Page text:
Here are the results from the three cardio machines I used today.

 

lifefitnessworkout1

 

Note: In the app you can set your language, so when you login to a machine by pointing your phone at it, the language automatically get set to your preferred language – Japanese, or English or any of a whole bunch of other languages. When you finish your session it logs you out and reverts to the default language for the next person (in my gym of course it reverts to Japanese).

Today I only burned 287 calories over 47 minutes. But I think that is reasonable. Burning 900 calories would really take too much time I think. I have work to do also. I can’t see spending 2.5 hours a day exercising. I mean, let’s be realistic.

The machines I used today were the following:

I started with the Cross-Trainer, shown here. This machine really gives you the best bang for each minute. After just 4 minutes I could see my heart rate going into the 130s and was breaking a sweat. You clearly burn the most calories per minute on this machine. The first few minutes were quite difficult, but then I found a way of pacing that made it more comfortable. Still, it was the hardest device to use. And probably the best for whole body conditioning because it feels like you are moving everything.

 

Cross-Trainer

 

Next I tried the recumbent bike, shown here. This was the easiest, and I see what my Edogawa doctor meant when he said, “bicycling is better than doing nothing, but it’s not the greatest exercise.” I didn’t break a sweat, and in fact it was so relaxing I felt like I could do it in my sleep. It burned the least calories per minute as well. Still, it was comfortable, and I can see using it to fill in time between other exercises. And calories burned are calories burned.

 

RecumbentBike

 

Lastly, I used the treadmill. This was actually the first time I ever used a treadmill and I was pleasantly surprised. You set the speed you want and also the incline percentage you want and just keep up. It was actually pleasant, because I like walking. You can see from the stats above that it didn’t burn much more than the recumbent bike, but I did break a sweat and I can see using this more and picking up speed and having higher inclines as I get more into shape.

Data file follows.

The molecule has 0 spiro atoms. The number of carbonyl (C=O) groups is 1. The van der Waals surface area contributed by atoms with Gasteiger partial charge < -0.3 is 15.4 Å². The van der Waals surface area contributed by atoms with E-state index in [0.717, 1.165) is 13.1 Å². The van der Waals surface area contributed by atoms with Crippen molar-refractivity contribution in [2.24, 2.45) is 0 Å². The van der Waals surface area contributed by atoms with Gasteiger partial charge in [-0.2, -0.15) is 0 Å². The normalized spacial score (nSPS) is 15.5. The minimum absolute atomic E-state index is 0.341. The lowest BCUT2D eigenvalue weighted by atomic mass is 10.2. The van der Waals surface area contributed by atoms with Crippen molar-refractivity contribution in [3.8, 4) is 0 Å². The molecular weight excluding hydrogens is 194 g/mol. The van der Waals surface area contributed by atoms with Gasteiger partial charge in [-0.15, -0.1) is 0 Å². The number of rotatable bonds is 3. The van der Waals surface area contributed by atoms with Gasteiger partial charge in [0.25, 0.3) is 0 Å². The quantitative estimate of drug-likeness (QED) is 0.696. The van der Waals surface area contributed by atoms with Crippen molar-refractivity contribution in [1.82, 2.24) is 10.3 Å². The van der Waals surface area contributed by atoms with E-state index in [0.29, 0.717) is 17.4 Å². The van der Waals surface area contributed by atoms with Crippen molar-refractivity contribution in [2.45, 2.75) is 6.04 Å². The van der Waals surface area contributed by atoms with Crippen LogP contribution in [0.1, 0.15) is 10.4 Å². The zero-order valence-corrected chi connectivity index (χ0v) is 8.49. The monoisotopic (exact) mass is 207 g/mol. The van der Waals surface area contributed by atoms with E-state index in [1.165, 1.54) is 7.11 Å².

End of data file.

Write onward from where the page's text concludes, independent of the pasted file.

Treadmill

 

Here are some of the weight machines they have, and I tried them out for a bit. Each one works on a different set of muscles in your body. I didn’t overdo it today, and tried just 10 reps on 4 of the machines to get a feel for what they were like. I didn’t use any free weights, which they had on the other side of the gym.

 

Weights

 

Here’s a view across the gym. You can see the free weight area all the way down in the distance on the other side, past the lockers.

 

AnytimeView

 

Anyway, it was a good experience. And I really like how it is all connected via the Internet and syncs to your mobile device, and the web, and MyFitnessPal (and other services like FitBit), and how the screens are all wired so you can watch TV or look at the Internet so time passes quickly while you are doing something that is otherwise, essentially very boring.

All I have to do now is keep going back. I hope I do…

 

 

 

 

 

 

 

 

 

 

 

 

Size matters – two thoughts about my new iPhone 6 Plus

At the risk of sounding like a fanboy (I really do like Android too!) I noticed two things this afternoon while using my iPhone 6 Plus, which I’ve been using for a few weeks now.

This afternoon I took the train over to Ogikubo to help a friend with his computer. While on the train I was reading Flipboard, and scanning through articles. I found myself appreciating how the size of the iPhone 6 Plus was just perfect for train rides. It was not too small as to make articles hard to read, and not too large as to be uncomfortable using when sitting next to other people. And the screen was perfectly bright and beautiful. I was sitting there thinking, “This is really nice. I’m glad I upgraded.”

Then a second thing occurred which surprised me.

My friend still has an iPhone 5 (his iPhone 6 Plus is on order). I was helping him with a couple of things and had not used my iPhone 5 for a few weeks now and was shocked – really genuinely surprised – at how small and cramped the screen was. And the iPhone 5 is larger than the iPhone 4, which was larger than the iPhones before that. The iPhone 5 was lighter, it is true. But it really felt incredibly tiny and cramped. Like forcing yourself to squint through a tiny portal.

I could not believe how my impression over what makes for a good smartphone size changed in just a few weeks.